As many artists had seen their old BBC Radio performances repackaged for consumers throughout the ‘90s, Bowie was an obvious candidate for similar treatment, having made several appearances on the station on his way up to discovering himself. A sampler appeared earlier in the decade (right around the time of various issues of the Santa Monica radio simulcast from 1972), but it wasn’t until 2000 when the real thing appeared.
Bowie At The Beeb is an impressive collection, with two full discs offering selections from all his known (and available) radio appearances, starting from the pre-Ziggy era and moving all the way up to the heyday, with only a few omissions for contextual sake. (There was a glitch on the first copies, which had the same version of “Ziggy Stardust” included twice; the label thoughtfully sent a single-track CD with the correct version to anyone who e-mailed a request for one.) If anything, it may give people reason to seek out some of those early albums.
In addition, most of an excellent fan-club performance from 2000 was included as a bonus of sorts on set’s initial release. With a crackerjack band helping cover his entire career, and even including some odd choices as “This Is Not America” and “Absolute Beginners”, it puts his work in a new light.

Bowie also took the opportunity of a new century to look back in another way. Having already marketed separate hits collections roughly covering the periods previously summarized by the Changes albums, his more obscure instrumental work was highlighted on All Saints. This interesting idea stemmed from a Christmas gift the man himself gave to friends a few years earlier; while that was a two-disc set, the official version collected the key tracks from Low and “Heroes”, along with surprises from The Buddha Of Suburbia, bonus tracks from the Berlin era and even one of the movements from the Low Symphony as interpreted by Philip Glass. The result was a disc full of background music, and that’s meant in a good way.

David Bowie Bowie At The Beeb (2000)—
David Bowie All Saints (2001)—4

Wednesday, January 19, 2011

Robyn Hitchcock 13: You & Oblivion

The Egyptians quietly disbanded following the tour supporting Respect. Something of a farewell snuck out as The Kershaw Sessions, a collection of performances for BBC Radio going back to the mid-‘80s. Some of these tunes are pleasant variations on the album versions, and many of the later ones incorporate the “acoustic techno” format of the ‘90s. Two unreleased covers—Bob Dylan’s “Open The Door, Homer” and an a cappella “Banana Boat Song”—plus the extended live intro on “Madonna Of The Wasps” make it nice to have.
Then, in 1995, Rhino embarked upon a daring program reissuing all of Robyn’s pre-A&M albums (plus Eye), fleshed out with bonus tracks, remixes and liner notes. In addition to cleaning up what had become an unwieldy catalog spread across various labels and editions, the most exciting and enduring development out of the reissue series was You & Oblivion, which presents 22 generally unknown songs, recorded mostly solo and acoustic, some as demos and some not, in the early to mid-‘80s. It doesn’t have a green cover, but it might as well, seeing as it fits alongside I Often Dream Of Trains and Eye for pleasant listening.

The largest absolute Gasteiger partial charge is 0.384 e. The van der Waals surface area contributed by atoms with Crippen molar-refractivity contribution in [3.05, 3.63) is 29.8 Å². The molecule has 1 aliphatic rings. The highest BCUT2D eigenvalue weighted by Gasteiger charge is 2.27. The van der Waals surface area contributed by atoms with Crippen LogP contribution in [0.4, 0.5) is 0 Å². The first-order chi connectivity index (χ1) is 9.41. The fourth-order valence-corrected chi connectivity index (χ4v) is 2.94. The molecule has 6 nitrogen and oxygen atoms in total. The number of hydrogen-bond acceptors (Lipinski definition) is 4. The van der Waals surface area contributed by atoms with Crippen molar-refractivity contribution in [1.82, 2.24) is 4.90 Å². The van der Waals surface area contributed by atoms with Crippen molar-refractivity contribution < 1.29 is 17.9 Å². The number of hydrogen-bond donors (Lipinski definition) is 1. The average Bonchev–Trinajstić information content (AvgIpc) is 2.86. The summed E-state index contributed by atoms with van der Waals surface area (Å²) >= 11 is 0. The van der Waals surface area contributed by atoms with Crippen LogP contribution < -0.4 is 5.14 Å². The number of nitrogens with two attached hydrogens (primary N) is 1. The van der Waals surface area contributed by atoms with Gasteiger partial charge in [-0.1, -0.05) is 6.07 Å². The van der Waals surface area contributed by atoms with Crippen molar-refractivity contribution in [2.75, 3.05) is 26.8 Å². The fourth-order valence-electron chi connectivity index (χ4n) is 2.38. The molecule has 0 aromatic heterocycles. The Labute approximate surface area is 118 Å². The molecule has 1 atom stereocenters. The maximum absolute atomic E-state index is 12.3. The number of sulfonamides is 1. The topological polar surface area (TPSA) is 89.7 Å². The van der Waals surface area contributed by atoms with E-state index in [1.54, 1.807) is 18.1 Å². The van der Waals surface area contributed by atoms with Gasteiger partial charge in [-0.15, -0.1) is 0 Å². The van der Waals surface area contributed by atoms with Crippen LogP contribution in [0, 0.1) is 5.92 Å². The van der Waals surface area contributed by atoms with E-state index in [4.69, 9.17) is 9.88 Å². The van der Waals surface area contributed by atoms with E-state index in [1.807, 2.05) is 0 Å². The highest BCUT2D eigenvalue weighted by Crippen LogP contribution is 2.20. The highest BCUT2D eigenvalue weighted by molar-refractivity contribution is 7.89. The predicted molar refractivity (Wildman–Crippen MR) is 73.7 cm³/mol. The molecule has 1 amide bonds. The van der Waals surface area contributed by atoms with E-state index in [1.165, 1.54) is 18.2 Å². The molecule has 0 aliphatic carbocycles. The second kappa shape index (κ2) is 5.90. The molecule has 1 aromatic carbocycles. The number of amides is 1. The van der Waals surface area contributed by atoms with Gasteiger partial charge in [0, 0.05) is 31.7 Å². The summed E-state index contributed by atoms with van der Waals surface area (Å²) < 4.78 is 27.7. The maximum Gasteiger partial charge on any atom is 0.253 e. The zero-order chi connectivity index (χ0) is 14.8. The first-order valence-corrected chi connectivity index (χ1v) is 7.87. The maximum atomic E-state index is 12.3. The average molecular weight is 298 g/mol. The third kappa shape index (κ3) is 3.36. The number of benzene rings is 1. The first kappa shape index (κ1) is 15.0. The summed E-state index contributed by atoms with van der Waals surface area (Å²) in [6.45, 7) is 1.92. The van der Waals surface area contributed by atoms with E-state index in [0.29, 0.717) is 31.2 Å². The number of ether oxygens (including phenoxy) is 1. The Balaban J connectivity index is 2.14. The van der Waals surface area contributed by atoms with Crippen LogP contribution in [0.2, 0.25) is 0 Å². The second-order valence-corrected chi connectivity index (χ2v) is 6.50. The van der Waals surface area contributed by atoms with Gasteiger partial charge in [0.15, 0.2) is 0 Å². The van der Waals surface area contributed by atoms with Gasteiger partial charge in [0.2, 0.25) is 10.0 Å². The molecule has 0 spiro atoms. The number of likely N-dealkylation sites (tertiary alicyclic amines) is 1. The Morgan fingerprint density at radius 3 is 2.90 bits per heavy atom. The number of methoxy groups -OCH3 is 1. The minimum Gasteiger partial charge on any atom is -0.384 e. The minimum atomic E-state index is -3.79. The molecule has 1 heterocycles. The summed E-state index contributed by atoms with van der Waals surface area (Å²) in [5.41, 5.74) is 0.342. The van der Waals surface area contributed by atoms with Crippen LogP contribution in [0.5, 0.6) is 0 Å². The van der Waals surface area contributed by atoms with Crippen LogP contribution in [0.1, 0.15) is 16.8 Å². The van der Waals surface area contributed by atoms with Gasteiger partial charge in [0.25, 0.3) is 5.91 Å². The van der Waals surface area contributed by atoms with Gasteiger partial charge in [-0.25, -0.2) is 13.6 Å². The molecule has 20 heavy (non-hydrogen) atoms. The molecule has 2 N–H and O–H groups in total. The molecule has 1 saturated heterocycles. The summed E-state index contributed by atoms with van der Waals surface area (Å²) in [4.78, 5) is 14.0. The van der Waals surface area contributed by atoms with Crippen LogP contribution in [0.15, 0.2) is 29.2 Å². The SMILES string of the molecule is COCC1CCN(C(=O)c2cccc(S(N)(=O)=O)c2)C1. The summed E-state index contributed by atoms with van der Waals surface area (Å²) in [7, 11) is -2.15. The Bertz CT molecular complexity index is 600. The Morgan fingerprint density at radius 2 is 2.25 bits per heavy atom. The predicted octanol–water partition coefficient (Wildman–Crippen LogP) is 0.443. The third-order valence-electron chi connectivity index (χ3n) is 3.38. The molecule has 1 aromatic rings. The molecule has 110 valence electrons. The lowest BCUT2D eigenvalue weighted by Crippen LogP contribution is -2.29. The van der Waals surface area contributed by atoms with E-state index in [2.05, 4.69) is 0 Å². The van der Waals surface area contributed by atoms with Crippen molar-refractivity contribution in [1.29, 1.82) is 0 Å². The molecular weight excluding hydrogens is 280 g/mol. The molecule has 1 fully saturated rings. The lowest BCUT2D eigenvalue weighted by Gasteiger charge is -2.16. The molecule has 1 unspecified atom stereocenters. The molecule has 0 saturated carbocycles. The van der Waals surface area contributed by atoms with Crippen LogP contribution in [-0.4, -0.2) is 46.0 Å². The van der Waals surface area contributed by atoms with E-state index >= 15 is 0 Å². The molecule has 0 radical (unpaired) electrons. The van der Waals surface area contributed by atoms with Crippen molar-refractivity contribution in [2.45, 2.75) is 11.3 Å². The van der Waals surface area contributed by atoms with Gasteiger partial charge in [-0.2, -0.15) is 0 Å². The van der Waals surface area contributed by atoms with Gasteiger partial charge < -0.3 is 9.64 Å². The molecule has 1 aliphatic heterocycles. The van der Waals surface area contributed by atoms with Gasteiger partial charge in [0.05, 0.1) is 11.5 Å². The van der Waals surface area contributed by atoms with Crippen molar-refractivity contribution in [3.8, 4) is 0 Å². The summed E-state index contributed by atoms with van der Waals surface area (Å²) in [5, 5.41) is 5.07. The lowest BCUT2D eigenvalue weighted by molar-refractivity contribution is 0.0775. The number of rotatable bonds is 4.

“You’ve Got” starts nice, with great lyrics, as does “Don’t You”. “Birdshead”, which had been heard previously as a live B-side, has Peter Buck’s guitar, while “She Reached For A Light” basically an experiment to write a song with one chord. “Victorian Squid” borders on hilarious, yet “Captain Dry” would be better presented as “Clean Steve”. “Mr. Rock ‘N’ Roll” has a foreboding melody surpassed by the lovely “August Hair”. “Take Your Knife Out Of My Back” is another in a long line of great titles, only this time the song lives up to it. “Surgery” was available occasionally as a magazine flexi-disc, but it still sounds unfinished.
While not credited as such “Polly On The Shore” is an old sea chantey, which finds a close relative in “Fiend Before The Shrine” two tracks later. Meanwhile, “Aether” starts a sequence of several weaker songs, though there’s a good line in “Keeping Still” about chickens wanting human soup, and the gorgeous “September Cones” and “Ghost Ship” (continuing the sea theme, and previously heard as a snippet on Globe Of Frogs) are two absolute gems.
Despite running out of steam at the end, there’s a plethora of riches here, all of which sound contemporary to each other, though that subliminal child’s voice, mixed low betwixt the tracks, can be unsettling at times.
When Yep Roc picked up the catalog twelve years later, You & Oblivion was not included, and all but nine of the tracks were farmed out as bonus tracks to various albums, making it something of a deleted collector’s item. Which was pretty much the opposite of what Rhino had tried to do with their reissue campaign.

Robyn Hitchcock and the Egyptians The Kershaw Sessions (1994)—
Robyn Hitchcock You & Oblivion (1995)—4
Current CD availability: none

Monday, January 17, 2011

Tom Waits 4: Small Change

His confidence bolstered by a European tour and increasing accolades, the next Tom Waits album proved to be his best yet. Small Change continued the barroom feel, with a healthy supply of Beat references and, for the first time, full orchestration on some tracks.
Immediately, the sound on the opening track is a departure. “Tom Traubert’s Blues” is less commonly known by its subtitle (“Four Sheets To The Wind In Copenhagen”) than its chorus, which borrows from the Australian standard “Waltzing Matilda”. The song, with its gorgeous string accompaniment, wanders through vivid imagery thanks to the poetry of the lyrics. “Step Right Up” is a trip in the other direction, its content spat out like the late-night TV commercials from which the words are derived. It’s back to the bar for “Jitterbug Boy”, a rambling monologue of a braggart, before “I Wish I Was In New Orleans” brings back the dreamer from “San Diego Serenade”. All of the sides styles collide in the fabulous “The Piano Has Been Drinking (Not Me)”, juxtaposing the puns from Nighthawks At The Diner with a genius backing.